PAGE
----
New vote totals show Wood leads State Representative race
VALLEY — The Republican run-off for District 38 State Representative currently sits as too close to call, with six votes currently separating the two candidates and 46 provisional ballots left untallied.
On Tuesday night, Todd Rauch was declared the winner of the race, but new vote totals on the Alabama Secretary of State John Merrill’s website Wednesday morning show Debbie Wood ahead by the smallest of margins.
According to the Secretary of State’s website, Wood earned 2,165 votes, or 50.07 percent, against Rauch’s, 2,159 votes, or 49.93 percent.
On Tuesday, other media organizations reported Rauch had won the race by 137 votes, 2,302-2,165. The Valley Times-News made the decision after midnight to follow suit and reported Rauch as the winner in the July 18 edition of the newspaper, as final results were not available from the Secretary of State’s website at the press deadline. With the updated information from the Secretary of State’s website this morning, it appears Wood leads one of the closest state Senate races in recent memory.
The provisional votes will be counted Tuesday, July 24 at noon CT. Chambers County has six provisional votes and Lee County has 40.
A provisional ballot is cast when a voter tells a poll worker that he or she wanted to vote for a candidate whose name is not on their ballot. In those instances, records indicate that the voter does not live in the district where the candidate is running for office. Voters are allowed to dispute that finding and vote by provisional ballot.
On Tuesday, the Board of Registrars will determine if registered voters live in the district they wanted to vote in. If they are, their provisional ballot will be counted. In most cases, Wood added, the provisional votes aren’t counted, because registrars determine voters do not live in that district.
Wood, who had gone to bed Tuesday believing she had lost, was awoken around 1 a.m. Wednesday morning to a call that she had won by six votes.
“That’s the best way I’ve ever been woken up,” she said. “It was a lot better than going to bed thinking you’d won and to get up the next morning to find out you’d lost.”
Wood earned 1,076 votes in Lee County to Rauch’s 1,622. Lee County Probate Judge Bill English verified those numbers Wednesday morning to the Valley Times-News. In Chambers County, Wood pulled in 1,089 votes to Rauch’s 537, per Chambers County Probate Judge Brandy Easlick. Other media organizations have reported that Rauch received 680 votes in the county.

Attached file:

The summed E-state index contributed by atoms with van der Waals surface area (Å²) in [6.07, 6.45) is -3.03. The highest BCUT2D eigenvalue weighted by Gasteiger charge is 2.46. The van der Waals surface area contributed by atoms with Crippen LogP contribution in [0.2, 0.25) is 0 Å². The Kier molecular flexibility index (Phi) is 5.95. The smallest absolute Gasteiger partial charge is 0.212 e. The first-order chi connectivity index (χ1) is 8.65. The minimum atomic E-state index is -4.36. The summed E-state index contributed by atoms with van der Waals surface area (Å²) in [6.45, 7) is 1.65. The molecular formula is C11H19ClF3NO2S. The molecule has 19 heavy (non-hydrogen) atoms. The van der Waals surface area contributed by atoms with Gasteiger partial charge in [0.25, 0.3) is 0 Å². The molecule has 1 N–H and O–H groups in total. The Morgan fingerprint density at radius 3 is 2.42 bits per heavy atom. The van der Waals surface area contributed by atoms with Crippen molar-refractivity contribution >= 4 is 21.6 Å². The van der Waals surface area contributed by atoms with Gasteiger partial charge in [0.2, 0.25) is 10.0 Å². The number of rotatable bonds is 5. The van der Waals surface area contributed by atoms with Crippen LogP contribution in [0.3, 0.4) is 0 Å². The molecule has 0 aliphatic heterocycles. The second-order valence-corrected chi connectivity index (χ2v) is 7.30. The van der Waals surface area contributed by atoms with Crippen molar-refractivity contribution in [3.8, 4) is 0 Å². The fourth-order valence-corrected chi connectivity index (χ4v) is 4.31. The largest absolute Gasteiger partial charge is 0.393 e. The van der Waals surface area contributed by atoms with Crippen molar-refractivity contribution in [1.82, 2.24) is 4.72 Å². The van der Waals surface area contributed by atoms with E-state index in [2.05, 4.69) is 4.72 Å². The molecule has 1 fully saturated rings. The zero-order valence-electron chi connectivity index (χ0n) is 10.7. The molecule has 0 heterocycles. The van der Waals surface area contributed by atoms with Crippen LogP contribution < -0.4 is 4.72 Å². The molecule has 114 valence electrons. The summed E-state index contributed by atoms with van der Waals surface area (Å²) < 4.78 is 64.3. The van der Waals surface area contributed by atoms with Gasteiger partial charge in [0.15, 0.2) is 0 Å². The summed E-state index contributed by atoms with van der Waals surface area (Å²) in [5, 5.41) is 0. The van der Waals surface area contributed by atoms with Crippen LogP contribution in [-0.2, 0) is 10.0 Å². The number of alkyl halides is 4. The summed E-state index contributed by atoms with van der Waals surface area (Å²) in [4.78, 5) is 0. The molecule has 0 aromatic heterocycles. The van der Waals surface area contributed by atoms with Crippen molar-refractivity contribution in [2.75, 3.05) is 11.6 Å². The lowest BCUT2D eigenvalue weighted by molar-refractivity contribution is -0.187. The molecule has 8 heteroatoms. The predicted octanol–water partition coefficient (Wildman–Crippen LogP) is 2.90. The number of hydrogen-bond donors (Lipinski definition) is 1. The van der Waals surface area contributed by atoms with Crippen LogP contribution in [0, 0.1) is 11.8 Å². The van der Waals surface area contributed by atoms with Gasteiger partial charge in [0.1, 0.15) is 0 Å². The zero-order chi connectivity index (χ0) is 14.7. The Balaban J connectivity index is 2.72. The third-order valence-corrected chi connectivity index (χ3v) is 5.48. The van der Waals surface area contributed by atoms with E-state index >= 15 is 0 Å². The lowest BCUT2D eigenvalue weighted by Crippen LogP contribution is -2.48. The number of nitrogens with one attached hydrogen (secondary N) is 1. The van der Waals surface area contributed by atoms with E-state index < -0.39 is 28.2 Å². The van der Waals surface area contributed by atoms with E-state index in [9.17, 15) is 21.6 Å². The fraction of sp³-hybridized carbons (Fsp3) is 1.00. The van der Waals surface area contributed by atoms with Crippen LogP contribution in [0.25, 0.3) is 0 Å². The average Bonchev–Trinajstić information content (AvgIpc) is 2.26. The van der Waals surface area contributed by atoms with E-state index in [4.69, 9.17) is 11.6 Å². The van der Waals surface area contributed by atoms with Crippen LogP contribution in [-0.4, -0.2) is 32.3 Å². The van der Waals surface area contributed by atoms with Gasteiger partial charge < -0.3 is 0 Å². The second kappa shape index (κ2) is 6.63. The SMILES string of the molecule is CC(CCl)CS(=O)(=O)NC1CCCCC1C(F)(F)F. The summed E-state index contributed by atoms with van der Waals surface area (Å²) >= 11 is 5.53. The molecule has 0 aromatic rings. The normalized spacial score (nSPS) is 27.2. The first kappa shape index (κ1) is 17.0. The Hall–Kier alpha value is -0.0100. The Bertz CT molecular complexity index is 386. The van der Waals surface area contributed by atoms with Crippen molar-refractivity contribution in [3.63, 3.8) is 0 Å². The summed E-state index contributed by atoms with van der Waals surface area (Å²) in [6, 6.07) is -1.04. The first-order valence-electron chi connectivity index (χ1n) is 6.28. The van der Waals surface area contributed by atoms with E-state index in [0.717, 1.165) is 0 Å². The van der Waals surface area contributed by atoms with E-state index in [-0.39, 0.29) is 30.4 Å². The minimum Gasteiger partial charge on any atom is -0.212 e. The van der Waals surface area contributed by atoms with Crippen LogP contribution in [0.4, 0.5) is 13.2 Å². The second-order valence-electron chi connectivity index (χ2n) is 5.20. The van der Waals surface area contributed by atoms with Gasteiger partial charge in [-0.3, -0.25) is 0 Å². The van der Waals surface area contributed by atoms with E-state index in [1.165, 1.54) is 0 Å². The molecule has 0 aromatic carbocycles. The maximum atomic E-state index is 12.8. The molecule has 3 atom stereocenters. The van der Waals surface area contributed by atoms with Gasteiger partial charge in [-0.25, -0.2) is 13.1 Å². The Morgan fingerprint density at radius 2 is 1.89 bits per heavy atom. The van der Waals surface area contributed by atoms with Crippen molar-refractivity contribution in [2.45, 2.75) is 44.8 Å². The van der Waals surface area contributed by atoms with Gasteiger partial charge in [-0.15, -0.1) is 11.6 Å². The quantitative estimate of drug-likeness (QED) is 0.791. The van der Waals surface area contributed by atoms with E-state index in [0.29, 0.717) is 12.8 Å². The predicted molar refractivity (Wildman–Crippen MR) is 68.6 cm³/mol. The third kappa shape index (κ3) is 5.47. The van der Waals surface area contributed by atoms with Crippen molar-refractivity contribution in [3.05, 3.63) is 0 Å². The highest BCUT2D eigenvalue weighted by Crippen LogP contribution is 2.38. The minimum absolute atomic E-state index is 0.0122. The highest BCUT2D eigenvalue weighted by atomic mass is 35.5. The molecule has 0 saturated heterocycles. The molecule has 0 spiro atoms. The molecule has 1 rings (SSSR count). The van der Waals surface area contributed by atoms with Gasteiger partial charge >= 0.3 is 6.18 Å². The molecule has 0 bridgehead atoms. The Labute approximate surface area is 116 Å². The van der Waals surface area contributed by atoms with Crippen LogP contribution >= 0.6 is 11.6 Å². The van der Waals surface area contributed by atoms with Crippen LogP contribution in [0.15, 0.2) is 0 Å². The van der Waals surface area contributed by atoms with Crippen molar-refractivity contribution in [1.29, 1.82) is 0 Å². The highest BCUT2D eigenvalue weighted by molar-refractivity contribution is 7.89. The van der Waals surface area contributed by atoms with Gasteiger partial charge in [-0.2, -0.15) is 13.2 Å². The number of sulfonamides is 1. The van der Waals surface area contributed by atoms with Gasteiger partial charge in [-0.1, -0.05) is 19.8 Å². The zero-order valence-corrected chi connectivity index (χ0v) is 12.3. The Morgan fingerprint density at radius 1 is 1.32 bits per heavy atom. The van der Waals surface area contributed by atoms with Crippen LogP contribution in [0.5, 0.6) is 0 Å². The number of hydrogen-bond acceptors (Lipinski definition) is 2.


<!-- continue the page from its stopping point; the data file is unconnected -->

“This race has not been about Valley or Opelika or Beulah or Lake Harding,” Wood said. “It has been about providing leadership for the citizens of District 38. I am humbled to be ahead by six votes. Does every vote count? Yes! I want to thank each and every one of you who went to the polls. Next Tuesday, the provisional ballots will be reviewed, and a decision made as to their validity. You will never know what it has meant to me and my family for all the love and support provided me during this election.”
Rauch said he was grateful for the support he has received, both in the June 5th party primary and in Tuesday’s runoff.
“From the start, this campaign has done so much with so little, and I wouldn’t have had it any other way,” Rauch said, adding that his race was not well-financed but that lots of hard work went into it. “My wife, Ali, has been so supportive of me all the way, and I appreciate that so much. I also appreciate the hard work we’ve gotten from some dedicated volunteers.”
Following the provisional votes being counted next Tuesday, the candidate with the lowest number of votes will have the option to request a recount.
John Bennett, Deputy Chief of Staff with the Alabama Secretary of State’s office, said that unlike in a general election where an automatic recount is triggered if the result is decided by less than 0.5 percent, a candidate would have to request the action and would have to pay for the process, which includes bringing in poll workers and any other added costs. The current difference between the candidates is only .14 percent.
Bennett added that when voter turnout is low like it was on Tuesday, in which only 12.7 percent of registered voters turned out, the chance of a close race increases.
Rauch agreed with Wood that this race is a testament to the notion that every vote counts.
“Every single vote is important,” he said. “We are always asking people to make plans to vote by absentee ballot if they can’t make it to their polling place on election day. As an Army veteran, I understand what the right to vote means. It is something our soldiers have fought and died for throughout our nation’s history. I thank each person who exercises this privilege.”
Wood led the field in the June 5 Republican primary, but fell just short of the 50 percent of the vote required to win without a runoff.
That put her and Rauch, the runner-up in the primary, in a runoff.
The eventual winner will face Brian McGee in the November general election. McGee won the Democratic nomination without opposition.